Meaning: Damage without injury.
The Latin phrase ‘damnum sine injuria’ means the causation of damage without the violation of a legal right. It means that even if there is an actual injury or damage suffered by the plaintiff, there is no legal injury, i.e., violation of a legal right.
The maxim damnum sine injuria is applied in cases where there is no legal injury, even if an actual injury has occurred.
The law does not recognizes an injury without the infringement of a legal right. Even if the injury is caused by an act, which is committed by the defendant, it does not by itself make him liable for it. The court cannot make him liable for an injury, which does not exist in the eyes of the law. In order for a legal action to commence, an act, which causes the violation of a legal right, is required by the law. Acts that are otherwise wrongful, but are legally excusable or lawfully justifiable also fall under these kinds of cases.
An act in itself lawful will not be rendered unlawful merely because it was ill-motivated. Thus, an act, which is not illegal or wrongful, cannot be made the basis of an action merely because it is done with bad motive or ill will. Malice by itself may not be cause of action, if there is no violation of any valid right. Malice may, however, be an element to be considered in fixing amount of compensation for the injury resulting from infringement of legal right. It is only where malice is a gist of action (as in the case of claim for damages for malicious prosecution), an innocent act is rendered wrongful by proving malice. Dr. Mohammad Gulam Nabi Khan vs Dr. Mohfooz Ali1)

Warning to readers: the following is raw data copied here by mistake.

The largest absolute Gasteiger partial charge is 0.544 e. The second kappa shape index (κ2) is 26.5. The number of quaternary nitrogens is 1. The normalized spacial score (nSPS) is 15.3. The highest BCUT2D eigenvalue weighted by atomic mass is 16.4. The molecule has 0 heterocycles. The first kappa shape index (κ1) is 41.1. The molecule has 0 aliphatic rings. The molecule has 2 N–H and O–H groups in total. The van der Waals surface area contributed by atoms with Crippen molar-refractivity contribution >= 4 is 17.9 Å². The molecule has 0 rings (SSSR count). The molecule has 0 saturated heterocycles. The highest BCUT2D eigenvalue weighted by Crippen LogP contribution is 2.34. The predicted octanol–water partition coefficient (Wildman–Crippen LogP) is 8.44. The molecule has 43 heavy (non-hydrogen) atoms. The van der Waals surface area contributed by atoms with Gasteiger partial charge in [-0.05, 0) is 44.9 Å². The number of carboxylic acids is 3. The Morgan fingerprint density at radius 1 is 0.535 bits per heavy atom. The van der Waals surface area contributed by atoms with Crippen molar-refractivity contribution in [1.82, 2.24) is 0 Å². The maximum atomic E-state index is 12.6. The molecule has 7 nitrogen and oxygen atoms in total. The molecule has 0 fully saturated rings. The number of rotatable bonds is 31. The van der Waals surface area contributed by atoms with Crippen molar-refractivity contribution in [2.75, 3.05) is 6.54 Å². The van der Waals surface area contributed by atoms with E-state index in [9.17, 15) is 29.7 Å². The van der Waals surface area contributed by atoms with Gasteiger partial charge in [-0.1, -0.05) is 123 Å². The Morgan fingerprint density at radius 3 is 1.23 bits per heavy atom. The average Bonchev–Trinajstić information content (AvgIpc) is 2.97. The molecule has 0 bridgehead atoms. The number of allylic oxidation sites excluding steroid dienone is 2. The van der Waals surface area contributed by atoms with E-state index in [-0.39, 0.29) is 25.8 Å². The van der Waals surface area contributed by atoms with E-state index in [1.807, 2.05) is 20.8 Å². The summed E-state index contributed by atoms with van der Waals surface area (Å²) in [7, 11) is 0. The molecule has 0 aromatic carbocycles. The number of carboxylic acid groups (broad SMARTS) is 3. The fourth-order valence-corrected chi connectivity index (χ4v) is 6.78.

In the case of Gloucester Grammar School2) the defendant opened a rival school to that of the plaintiff. Consequently, there developed a competition and the plaintiff had to reduce the fee of the students studying in his school from 40 pence to 12 pence. It was held that the plaintiff had no cause of action.
Hankford J. said—“Damnum may be abseque injuria, as if I have a mill and my neighbour builds another mill whereby the profit of my mill is diminished, I shall have no cause of against him, although I am damaged……………..but, if the miller disturbs the water from going to my mill, or does any nuisance of the like sort, I shall have such action as the law gives.”
In the case of Mogul Steamship Company vs McGregor Gow and Company3) some steamship company conspired against the plaintiff’s company, which used to carry tea by offering lesser rates than the plaintiff’s company and thus drove it out of the business. The court ruled that even though the plaintiff was financially injured and the injury was caused to him by the act of the defendant, the other companies had breached no right by exercising such competitive practices. They had not violated any right of the plaintiff, and so they were not the liable for the injuries suffered by the plaintiff.
Sunil Sharma is an advocate; editor and compiler of legal commentaries, having authored more than 40 books.